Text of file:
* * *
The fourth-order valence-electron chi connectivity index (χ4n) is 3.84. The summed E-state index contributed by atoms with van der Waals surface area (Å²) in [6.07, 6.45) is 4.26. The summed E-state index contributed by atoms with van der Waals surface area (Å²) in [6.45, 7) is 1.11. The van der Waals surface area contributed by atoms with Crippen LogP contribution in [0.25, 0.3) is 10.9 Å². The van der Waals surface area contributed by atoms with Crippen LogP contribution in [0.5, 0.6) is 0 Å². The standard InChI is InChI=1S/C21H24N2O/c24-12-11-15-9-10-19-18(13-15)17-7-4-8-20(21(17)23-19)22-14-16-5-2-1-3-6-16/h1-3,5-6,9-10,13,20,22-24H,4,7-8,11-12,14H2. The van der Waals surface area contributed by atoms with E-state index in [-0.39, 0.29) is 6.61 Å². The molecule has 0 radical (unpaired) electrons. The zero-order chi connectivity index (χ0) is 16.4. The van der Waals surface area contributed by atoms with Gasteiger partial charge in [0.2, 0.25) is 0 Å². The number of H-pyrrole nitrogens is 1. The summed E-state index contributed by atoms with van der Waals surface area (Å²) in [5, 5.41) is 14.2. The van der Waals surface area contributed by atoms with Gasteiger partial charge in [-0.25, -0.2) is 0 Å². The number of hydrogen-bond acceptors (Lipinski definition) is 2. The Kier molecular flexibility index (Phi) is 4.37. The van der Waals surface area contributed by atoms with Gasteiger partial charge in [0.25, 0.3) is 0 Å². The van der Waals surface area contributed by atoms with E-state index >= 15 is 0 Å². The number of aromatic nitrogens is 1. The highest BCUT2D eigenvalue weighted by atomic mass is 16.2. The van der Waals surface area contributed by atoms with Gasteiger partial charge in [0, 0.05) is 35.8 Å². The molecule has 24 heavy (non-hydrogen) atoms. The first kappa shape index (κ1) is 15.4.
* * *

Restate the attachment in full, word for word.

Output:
The fourth-order valence-electron chi connectivity index (χ4n) is 3.84. The summed E-state index contributed by atoms with van der Waals surface area (Å²) in [6.07, 6.45) is 4.26. The summed E-state index contributed by atoms with van der Waals surface area (Å²) in [6.45, 7) is 1.11. The van der Waals surface area contributed by atoms with Crippen LogP contribution in [0.25, 0.3) is 10.9 Å². The van der Waals surface area contributed by atoms with Crippen LogP contribution in [0.5, 0.6) is 0 Å². The standard InChI is InChI=1S/C21H24N2O/c24-12-11-15-9-10-19-18(13-15)17-7-4-8-20(21(17)23-19)22-14-16-5-2-1-3-6-16/h1-3,5-6,9-10,13,20,22-24H,4,7-8,11-12,14H2. The van der Waals surface area contributed by atoms with E-state index in [-0.39, 0.29) is 6.61 Å². The molecule has 0 radical (unpaired) electrons. The zero-order chi connectivity index (χ0) is 16.4. The van der Waals surface area contributed by atoms with Gasteiger partial charge in [0.2, 0.25) is 0 Å². The number of H-pyrrole nitrogens is 1. The summed E-state index contributed by atoms with van der Waals surface area (Å²) in [5, 5.41) is 14.2. The van der Waals surface area contributed by atoms with Gasteiger partial charge in [-0.25, -0.2) is 0 Å². The number of hydrogen-bond acceptors (Lipinski definition) is 2. The Kier molecular flexibility index (Phi) is 4.37. The van der Waals surface area contributed by atoms with Gasteiger partial charge in [0.25, 0.3) is 0 Å². The van der Waals surface area contributed by atoms with E-state index >= 15 is 0 Å². The number of aromatic nitrogens is 1. The highest BCUT2D eigenvalue weighted by atomic mass is 16.2. The van der Waals surface area contributed by atoms with Gasteiger partial charge in [0, 0.05) is 35.8 Å². The molecule has 24 heavy (non-hydrogen) atoms. The first kappa shape index (κ1) is 15.4.